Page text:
Email conversion that’s Out of this World
There’s nothing like seeing the first conversions happen as a result of solid personalized emails. With truly personalized content, it feels to the client as if you’re speaking directly to them, and that means an increased boost in trust, authority, and sales. Even putting the person’s name into the email can add a proper shot in the arm (if it’s the right name!).
What happens when you don’t personalize your content?
We’re not going to talk about the great benefits of content personalization just yet. Instead, we’re going to talk more about the issues that can come about as a result of poor segmentation or mismatched web personalization.
In terms of millenials, 70% of them hate receiving irrelevant marketing emails. They would rather you send nothing at all over email blasts. According to SmarterHQ, a company that created a market tech that helps personalized website and email campaigns, the key here is to really hone in on your customer’s needs before pressing the send button. This, combined with the fact that 71% (from Segment’s 2017 State of Personalization report) of consumers dislike it when their experience is impersonal makes it imperative that your content should be personalized.
But when done correctly, you can expect some positive benefits that revolve around customer loyalty. According to the 2017 Segment report, when your website personalization efforts work the way you want them to and after the consumer has had a positive personalized experience, the following applies:
- 44% will be likely to become a repeat buyer
- 39% will be likely to tell friends or family
- 32% will be likely to leave a positive review
- 22% will be likely to post a positive comment on social media.
Unfortunately, brands are missing the mark all the time. When they do, customers take note. SmarterHQ reports that 63% of customers stop buying altogether from companies who aren’t able to personalize very well. For example, you need to know what your customers would actually be interested in buying and then remember what they buy.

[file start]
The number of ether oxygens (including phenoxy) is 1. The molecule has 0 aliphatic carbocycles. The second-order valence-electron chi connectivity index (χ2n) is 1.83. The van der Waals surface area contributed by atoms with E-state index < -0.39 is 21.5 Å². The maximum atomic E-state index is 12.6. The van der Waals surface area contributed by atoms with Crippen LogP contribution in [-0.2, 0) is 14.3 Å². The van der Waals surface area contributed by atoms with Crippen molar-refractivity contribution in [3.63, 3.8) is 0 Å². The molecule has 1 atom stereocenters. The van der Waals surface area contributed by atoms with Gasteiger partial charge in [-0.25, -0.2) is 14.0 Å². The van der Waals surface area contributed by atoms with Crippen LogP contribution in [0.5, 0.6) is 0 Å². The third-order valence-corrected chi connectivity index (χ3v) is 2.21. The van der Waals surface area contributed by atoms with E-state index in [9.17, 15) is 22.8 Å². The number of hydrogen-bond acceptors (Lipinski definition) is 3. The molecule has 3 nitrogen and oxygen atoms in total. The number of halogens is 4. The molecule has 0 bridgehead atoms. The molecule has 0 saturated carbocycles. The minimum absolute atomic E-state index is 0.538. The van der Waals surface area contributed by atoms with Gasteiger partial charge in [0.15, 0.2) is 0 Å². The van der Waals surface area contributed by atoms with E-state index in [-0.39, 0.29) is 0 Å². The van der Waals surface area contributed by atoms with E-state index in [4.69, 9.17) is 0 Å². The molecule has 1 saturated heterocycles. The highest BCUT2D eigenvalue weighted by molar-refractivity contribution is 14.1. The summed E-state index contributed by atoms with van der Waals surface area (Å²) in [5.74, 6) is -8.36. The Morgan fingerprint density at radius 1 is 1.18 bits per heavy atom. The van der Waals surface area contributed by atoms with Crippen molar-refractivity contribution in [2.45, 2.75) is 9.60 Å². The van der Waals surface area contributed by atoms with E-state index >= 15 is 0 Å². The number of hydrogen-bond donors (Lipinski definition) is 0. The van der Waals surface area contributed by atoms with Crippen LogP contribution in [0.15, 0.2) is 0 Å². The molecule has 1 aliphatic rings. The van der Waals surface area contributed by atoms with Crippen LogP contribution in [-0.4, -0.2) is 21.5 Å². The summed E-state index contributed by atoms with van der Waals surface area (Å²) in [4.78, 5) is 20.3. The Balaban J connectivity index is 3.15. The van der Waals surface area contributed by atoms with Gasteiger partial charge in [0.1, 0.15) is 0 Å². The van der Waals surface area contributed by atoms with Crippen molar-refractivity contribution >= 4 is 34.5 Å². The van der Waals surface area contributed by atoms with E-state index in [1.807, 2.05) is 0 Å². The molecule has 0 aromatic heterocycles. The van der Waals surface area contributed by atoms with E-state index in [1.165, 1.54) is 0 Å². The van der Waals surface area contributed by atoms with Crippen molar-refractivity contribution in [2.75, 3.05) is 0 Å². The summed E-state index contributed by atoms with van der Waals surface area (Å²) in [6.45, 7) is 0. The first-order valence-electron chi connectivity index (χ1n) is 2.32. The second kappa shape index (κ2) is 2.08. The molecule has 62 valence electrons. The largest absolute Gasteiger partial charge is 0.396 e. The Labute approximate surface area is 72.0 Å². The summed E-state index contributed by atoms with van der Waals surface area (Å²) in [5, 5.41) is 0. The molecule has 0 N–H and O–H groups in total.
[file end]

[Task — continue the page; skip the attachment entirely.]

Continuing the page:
In their blog post “Why Consumers Unsubscribe & How to Fix It,” SmarterHQ reports that 58% of consumers receive pitches for products that are way off the mark and 24% receive items that have been bought already.
And, as you know from being marketers, every little bit counts. Every customer that you add to the rolls means the potential of just a little more profit. And every customer that you lose takes away business.
We’re going to talk about the lost customers that can happen as a result of dropping the ball in content personalization. This information is directly from a study performed by Segment.
- 81% of people were frustrated that the shopping experience remained unchanged after providing negative feedback.
- 76% get frustrated when their name is gotten wrong in brand communication
- 66% of people got frustrated that their online shopping cart was not connected to the mobile app.
- 65% were frustrated when they were mistaken for the wrong gender.
- 60% were frustrated when they received an advertisement for a product that they were not interested in.
These frustrations can also be felt on the brand’s bottom line:
- 37% of people will be less likely to make a purchase from the brand
- 23% will unsubscribe from the brand’s email
- 20% will rehash the negative experience to friends or family
- 11% will unfollow the brand on social media*
*Typically, we don’t really put value in vanity metrics such as the number of followers on a particular social media site. But there is something that can be said for those companies who rely on organic reach for their posts because, for one reason or the other, they choose not to put money towards sponsored posts or ads. One lost follower could mean the loss of anywhere from a handful to hundreds of thousands of potential eyes on your content, which can translate into a dollar amount lost.
Do I really need to personalize?
There are plenty of reasons that you don’t want to personalize: It is too challenging. It takes up too much time. We don’t have the money to do so. We don’t have the skillset.
Whatever is preventing you from personalizing your content, amend it immediately. According to Epsilon Marketing, most consumers now truly expect brands to be using big data and personalizing content.
Because if you don’t, they will go to someone who will.